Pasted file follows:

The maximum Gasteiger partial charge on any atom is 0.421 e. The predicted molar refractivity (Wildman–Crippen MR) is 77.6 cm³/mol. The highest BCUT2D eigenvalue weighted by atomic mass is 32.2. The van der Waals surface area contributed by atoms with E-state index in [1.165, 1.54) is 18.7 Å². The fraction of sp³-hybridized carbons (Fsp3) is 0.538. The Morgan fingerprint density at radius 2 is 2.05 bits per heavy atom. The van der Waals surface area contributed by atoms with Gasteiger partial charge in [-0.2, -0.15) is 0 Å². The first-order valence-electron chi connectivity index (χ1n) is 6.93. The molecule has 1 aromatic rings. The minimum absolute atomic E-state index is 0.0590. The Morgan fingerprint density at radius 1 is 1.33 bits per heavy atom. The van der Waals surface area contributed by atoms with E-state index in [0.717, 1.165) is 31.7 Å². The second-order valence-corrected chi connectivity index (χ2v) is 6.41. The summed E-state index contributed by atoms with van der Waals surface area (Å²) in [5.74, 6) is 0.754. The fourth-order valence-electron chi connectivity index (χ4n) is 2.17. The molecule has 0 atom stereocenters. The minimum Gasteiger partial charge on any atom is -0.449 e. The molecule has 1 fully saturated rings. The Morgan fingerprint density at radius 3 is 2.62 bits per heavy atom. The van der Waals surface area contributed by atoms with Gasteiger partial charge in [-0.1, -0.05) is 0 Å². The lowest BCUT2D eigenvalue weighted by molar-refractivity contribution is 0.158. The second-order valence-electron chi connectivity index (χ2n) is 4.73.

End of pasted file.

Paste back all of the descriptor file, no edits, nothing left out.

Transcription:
The maximum Gasteiger partial charge on any atom is 0.421 e. The predicted molar refractivity (Wildman–Crippen MR) is 77.6 cm³/mol. The highest BCUT2D eigenvalue weighted by atomic mass is 32.2. The van der Waals surface area contributed by atoms with E-state index in [1.165, 1.54) is 18.7 Å². The fraction of sp³-hybridized carbons (Fsp3) is 0.538. The Morgan fingerprint density at radius 2 is 2.05 bits per heavy atom. The van der Waals surface area contributed by atoms with Gasteiger partial charge in [-0.2, -0.15) is 0 Å². The first-order valence-electron chi connectivity index (χ1n) is 6.93. The molecule has 1 aromatic rings. The minimum absolute atomic E-state index is 0.0590. The Morgan fingerprint density at radius 1 is 1.33 bits per heavy atom. The van der Waals surface area contributed by atoms with E-state index in [0.717, 1.165) is 31.7 Å². The second-order valence-corrected chi connectivity index (χ2v) is 6.41. The summed E-state index contributed by atoms with van der Waals surface area (Å²) in [5.74, 6) is 0.754. The fourth-order valence-electron chi connectivity index (χ4n) is 2.17. The molecule has 0 atom stereocenters. The minimum Gasteiger partial charge on any atom is -0.449 e. The molecule has 1 fully saturated rings. The Morgan fingerprint density at radius 3 is 2.62 bits per heavy atom. The van der Waals surface area contributed by atoms with Gasteiger partial charge in [-0.1, -0.05) is 0 Å². The lowest BCUT2D eigenvalue weighted by molar-refractivity contribution is 0.158. The second-order valence-electron chi connectivity index (χ2n) is 4.73.